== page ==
You see, he was never there at all. At least not physically. The whole encounter was, in conventional terms, a hallucination. Earlier in the film it was noted that low oxygen levels can bring about lightheadedness and confusion. It appears that Stone, suffering from hypoxia, imagined the episode and dredged up the landing-jet idea from her subconscious.
And yet ...
Stone herself apparently doesn't think so. Though she has already said she's never prayed in her life, suddenly she finds herself directing what can only be called a prayer to Kowalski. She asks him to give her deceased daughter a message when he meets her. At the conclusion of her plea, she asks for his answer, hesitates for a beat, and then says, smiling, "Roger that."
Moreover, when she sets to work activating the landing jets, she says "Wow, you're one clever son of a bitch, Matt." Clearly she's still giving him credit for the idea. And by this point, having turned the oxygen back on, she isn't suffering from hypoxia anymore.
Another struggle follows, in which Stone uses the Soyuz to access a second space station, from which she will make her descent to Earth on a Chinese capsule. This new capsule is in bad condition, buffeted by another round of debris and already starting to burn up as it touches the atmosphere. The odds are against her. Even so, her attitude is altogether different from the panicked desperation we saw earlier. Now she seems almost to revel in the challenge. Talking to an offline Mission Control, but really talking to herself, she says that in the next ten minutes she will either land in one piece or burn up on reentry. "No harm, no foul. Either way, it'll be a hell of a ride."
From seeing life as a tragedy -- the perspective engendered by the death of her daughter -- Stone has gone to seeing it as an adventure. Remember Kowalski's words after entering the capsule, when he was asked how he got there. "It's a hell of a story," he answers cheerfully. If he's not a hallucination, but a visitor from the next life, then he got to the capsule by dying ... and evidently he found it a memorable and happy experience, another great story in the never-ending series of personal anecdotes he loves to relate.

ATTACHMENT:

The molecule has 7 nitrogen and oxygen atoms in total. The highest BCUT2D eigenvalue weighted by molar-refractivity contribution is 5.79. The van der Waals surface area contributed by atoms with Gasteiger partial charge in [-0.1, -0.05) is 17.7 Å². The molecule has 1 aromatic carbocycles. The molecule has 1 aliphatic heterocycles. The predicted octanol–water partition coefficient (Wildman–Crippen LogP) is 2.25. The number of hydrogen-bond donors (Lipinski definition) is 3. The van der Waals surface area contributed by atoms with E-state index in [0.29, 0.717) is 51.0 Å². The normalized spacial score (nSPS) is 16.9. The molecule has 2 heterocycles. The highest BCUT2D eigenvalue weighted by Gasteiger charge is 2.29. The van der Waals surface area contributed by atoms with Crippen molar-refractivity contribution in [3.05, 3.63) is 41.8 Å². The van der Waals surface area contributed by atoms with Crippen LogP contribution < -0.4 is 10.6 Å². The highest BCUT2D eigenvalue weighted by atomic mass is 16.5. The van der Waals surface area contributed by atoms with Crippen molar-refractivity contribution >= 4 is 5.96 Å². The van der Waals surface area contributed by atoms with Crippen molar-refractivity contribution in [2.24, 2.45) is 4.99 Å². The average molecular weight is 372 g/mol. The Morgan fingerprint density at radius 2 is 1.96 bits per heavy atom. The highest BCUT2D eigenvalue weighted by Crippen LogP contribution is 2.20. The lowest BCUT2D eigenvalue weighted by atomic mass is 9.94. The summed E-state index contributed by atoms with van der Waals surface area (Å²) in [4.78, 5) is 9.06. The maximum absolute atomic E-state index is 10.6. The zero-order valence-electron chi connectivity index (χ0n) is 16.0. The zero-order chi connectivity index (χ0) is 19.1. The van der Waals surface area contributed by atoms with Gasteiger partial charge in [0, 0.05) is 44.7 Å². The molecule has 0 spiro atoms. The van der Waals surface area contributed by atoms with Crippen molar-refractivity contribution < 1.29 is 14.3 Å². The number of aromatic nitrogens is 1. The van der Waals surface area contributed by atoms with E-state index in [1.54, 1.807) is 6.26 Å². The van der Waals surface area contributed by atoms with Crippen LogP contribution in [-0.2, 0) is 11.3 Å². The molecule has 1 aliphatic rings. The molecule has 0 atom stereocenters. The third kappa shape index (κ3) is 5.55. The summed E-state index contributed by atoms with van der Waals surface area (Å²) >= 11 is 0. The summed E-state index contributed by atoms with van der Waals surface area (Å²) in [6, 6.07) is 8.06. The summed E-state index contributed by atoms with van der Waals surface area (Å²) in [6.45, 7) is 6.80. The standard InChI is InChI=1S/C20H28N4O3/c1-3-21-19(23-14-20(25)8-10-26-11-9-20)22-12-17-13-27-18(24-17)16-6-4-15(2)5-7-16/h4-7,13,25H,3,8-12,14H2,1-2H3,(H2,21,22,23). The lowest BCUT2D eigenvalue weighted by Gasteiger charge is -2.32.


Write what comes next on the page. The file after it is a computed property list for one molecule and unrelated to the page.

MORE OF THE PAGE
Not only does he find death liberating, but Stone finds herself liberated, as well. If death is only a transition and not to be feared, then the loss of her daughter is only temporary, and not a sufficient reason to throw away the rest of her life in grief and solitude. Life, seen as a small part of a wider spectrum, loses its terrors and becomes an adventure. Whatever happens, it's no harm, no foul -- just a hell of a ride.
Stone makes it back. At the end, clutching the wet soil of a desert lake (actually Arizona's Lake Powell), she says softly, "Thank you." The thanks would appear to be directed to Kowalski, or to some higher power that put her in touch with Kowalski's wisdom at the crucial moment.
Gravity could be seen as simply an action film utilizing the latest special effects magic to thrill the audience. And it is that. But it's something more. Like 2001, its underrated sequel 2010, and Carl Sagan's Contact, Gravity uses outer space to reach for inner truths.
It's a great film - and one hell of a ride.